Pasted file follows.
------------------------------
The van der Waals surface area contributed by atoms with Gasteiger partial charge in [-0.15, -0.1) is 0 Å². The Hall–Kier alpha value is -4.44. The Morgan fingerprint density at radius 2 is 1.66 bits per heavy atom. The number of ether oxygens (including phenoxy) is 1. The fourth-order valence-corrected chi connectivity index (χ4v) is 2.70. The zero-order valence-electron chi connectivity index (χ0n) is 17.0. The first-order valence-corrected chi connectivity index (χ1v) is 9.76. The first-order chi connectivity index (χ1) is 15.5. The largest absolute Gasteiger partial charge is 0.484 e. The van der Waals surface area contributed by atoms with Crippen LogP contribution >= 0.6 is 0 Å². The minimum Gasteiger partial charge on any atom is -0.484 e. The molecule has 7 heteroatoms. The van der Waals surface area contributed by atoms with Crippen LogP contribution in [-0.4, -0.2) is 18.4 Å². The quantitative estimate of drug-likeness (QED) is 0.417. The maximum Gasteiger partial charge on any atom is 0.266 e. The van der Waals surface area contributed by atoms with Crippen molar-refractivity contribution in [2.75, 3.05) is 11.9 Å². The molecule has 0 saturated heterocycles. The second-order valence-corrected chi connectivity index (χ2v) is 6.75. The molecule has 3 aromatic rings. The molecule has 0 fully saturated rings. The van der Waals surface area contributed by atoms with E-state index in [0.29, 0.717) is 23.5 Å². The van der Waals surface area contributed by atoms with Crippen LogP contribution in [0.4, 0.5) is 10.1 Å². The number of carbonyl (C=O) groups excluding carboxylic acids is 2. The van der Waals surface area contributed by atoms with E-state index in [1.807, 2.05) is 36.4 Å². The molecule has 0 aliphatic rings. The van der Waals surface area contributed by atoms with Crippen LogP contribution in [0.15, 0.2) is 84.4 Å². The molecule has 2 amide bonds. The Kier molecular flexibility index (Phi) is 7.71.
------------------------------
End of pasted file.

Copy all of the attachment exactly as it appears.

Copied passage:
The van der Waals surface area contributed by atoms with Gasteiger partial charge in [-0.15, -0.1) is 0 Å². The Hall–Kier alpha value is -4.44. The Morgan fingerprint density at radius 2 is 1.66 bits per heavy atom. The number of ether oxygens (including phenoxy) is 1. The fourth-order valence-corrected chi connectivity index (χ4v) is 2.70. The zero-order valence-electron chi connectivity index (χ0n) is 17.0. The first-order valence-corrected chi connectivity index (χ1v) is 9.76. The first-order chi connectivity index (χ1) is 15.5. The largest absolute Gasteiger partial charge is 0.484 e. The van der Waals surface area contributed by atoms with Crippen LogP contribution >= 0.6 is 0 Å². The minimum Gasteiger partial charge on any atom is -0.484 e. The molecule has 7 heteroatoms. The van der Waals surface area contributed by atoms with Crippen LogP contribution in [-0.4, -0.2) is 18.4 Å². The quantitative estimate of drug-likeness (QED) is 0.417. The maximum Gasteiger partial charge on any atom is 0.266 e. The van der Waals surface area contributed by atoms with Crippen molar-refractivity contribution in [2.75, 3.05) is 11.9 Å². The molecule has 0 saturated heterocycles. The second-order valence-corrected chi connectivity index (χ2v) is 6.75. The molecule has 3 aromatic rings. The molecule has 0 fully saturated rings. The van der Waals surface area contributed by atoms with E-state index in [0.29, 0.717) is 23.5 Å². The van der Waals surface area contributed by atoms with Crippen LogP contribution in [0.4, 0.5) is 10.1 Å². The number of carbonyl (C=O) groups excluding carboxylic acids is 2. The van der Waals surface area contributed by atoms with E-state index in [1.807, 2.05) is 36.4 Å². The molecule has 0 aliphatic rings. The van der Waals surface area contributed by atoms with Crippen LogP contribution in [0.15, 0.2) is 84.4 Å². The molecule has 2 amide bonds. The Kier molecular flexibility index (Phi) is 7.71.